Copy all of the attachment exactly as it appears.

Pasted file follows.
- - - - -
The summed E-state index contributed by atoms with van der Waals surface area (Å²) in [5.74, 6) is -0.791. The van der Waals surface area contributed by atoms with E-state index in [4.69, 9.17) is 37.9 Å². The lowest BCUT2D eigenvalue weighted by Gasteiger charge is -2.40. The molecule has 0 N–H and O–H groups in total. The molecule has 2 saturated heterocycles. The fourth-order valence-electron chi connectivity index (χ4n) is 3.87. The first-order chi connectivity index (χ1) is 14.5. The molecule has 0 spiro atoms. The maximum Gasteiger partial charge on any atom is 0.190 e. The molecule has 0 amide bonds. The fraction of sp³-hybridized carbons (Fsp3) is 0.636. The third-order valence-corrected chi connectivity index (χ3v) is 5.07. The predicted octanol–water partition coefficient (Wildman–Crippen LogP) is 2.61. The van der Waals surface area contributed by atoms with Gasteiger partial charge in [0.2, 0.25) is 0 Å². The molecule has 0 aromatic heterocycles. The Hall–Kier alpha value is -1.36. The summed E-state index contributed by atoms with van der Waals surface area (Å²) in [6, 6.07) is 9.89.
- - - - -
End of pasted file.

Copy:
The summed E-state index contributed by atoms with van der Waals surface area (Å²) in [5.74, 6) is -0.791. The van der Waals surface area contributed by atoms with E-state index in [4.69, 9.17) is 37.9 Å². The lowest BCUT2D eigenvalue weighted by Gasteiger charge is -2.40. The molecule has 0 N–H and O–H groups in total. The molecule has 2 saturated heterocycles. The fourth-order valence-electron chi connectivity index (χ4n) is 3.87. The first-order chi connectivity index (χ1) is 14.5. The molecule has 0 spiro atoms. The maximum Gasteiger partial charge on any atom is 0.190 e. The molecule has 0 amide bonds. The fraction of sp³-hybridized carbons (Fsp3) is 0.636. The third-order valence-corrected chi connectivity index (χ3v) is 5.07. The predicted octanol–water partition coefficient (Wildman–Crippen LogP) is 2.61. The van der Waals surface area contributed by atoms with Gasteiger partial charge in [0.2, 0.25) is 0 Å². The molecule has 0 aromatic heterocycles. The Hall–Kier alpha value is -1.36. The summed E-state index contributed by atoms with van der Waals surface area (Å²) in [6, 6.07) is 9.89.